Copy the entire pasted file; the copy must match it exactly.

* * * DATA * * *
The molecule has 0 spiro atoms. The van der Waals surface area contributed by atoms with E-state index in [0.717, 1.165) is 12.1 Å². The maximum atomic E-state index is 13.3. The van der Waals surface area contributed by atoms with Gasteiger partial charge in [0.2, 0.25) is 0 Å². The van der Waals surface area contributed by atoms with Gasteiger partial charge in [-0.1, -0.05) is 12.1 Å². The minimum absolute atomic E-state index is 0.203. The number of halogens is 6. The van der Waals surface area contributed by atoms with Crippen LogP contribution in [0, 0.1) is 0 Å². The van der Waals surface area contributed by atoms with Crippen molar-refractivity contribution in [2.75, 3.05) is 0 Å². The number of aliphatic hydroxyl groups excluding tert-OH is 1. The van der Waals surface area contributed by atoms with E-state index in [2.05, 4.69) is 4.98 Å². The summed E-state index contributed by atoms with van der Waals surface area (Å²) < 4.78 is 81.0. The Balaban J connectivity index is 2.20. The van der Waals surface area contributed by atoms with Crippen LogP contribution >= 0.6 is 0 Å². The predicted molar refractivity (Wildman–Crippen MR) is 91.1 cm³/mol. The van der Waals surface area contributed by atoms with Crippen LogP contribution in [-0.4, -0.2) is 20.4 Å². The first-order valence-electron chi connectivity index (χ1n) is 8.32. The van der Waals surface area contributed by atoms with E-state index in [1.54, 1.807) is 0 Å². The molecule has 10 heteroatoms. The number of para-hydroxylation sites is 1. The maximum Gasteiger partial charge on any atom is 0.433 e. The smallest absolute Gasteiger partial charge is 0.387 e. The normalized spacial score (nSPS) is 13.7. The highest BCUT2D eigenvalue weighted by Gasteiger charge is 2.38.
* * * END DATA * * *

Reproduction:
The molecule has 0 spiro atoms. The van der Waals surface area contributed by atoms with E-state index in [0.717, 1.165) is 12.1 Å². The maximum atomic E-state index is 13.3. The van der Waals surface area contributed by atoms with Gasteiger partial charge in [0.2, 0.25) is 0 Å². The van der Waals surface area contributed by atoms with Gasteiger partial charge in [-0.1, -0.05) is 12.1 Å². The minimum absolute atomic E-state index is 0.203. The number of halogens is 6. The van der Waals surface area contributed by atoms with Crippen LogP contribution in [0, 0.1) is 0 Å². The van der Waals surface area contributed by atoms with Crippen molar-refractivity contribution in [2.75, 3.05) is 0 Å². The number of aliphatic hydroxyl groups excluding tert-OH is 1. The van der Waals surface area contributed by atoms with E-state index in [2.05, 4.69) is 4.98 Å². The summed E-state index contributed by atoms with van der Waals surface area (Å²) < 4.78 is 81.0. The Balaban J connectivity index is 2.20. The van der Waals surface area contributed by atoms with Crippen LogP contribution >= 0.6 is 0 Å². The predicted molar refractivity (Wildman–Crippen MR) is 91.1 cm³/mol. The van der Waals surface area contributed by atoms with Crippen LogP contribution in [-0.4, -0.2) is 20.4 Å². The first-order valence-electron chi connectivity index (χ1n) is 8.32. The van der Waals surface area contributed by atoms with E-state index in [1.54, 1.807) is 0 Å². The molecule has 10 heteroatoms. The number of para-hydroxylation sites is 1. The maximum Gasteiger partial charge on any atom is 0.433 e. The smallest absolute Gasteiger partial charge is 0.387 e. The normalized spacial score (nSPS) is 13.7. The highest BCUT2D eigenvalue weighted by Gasteiger charge is 2.38.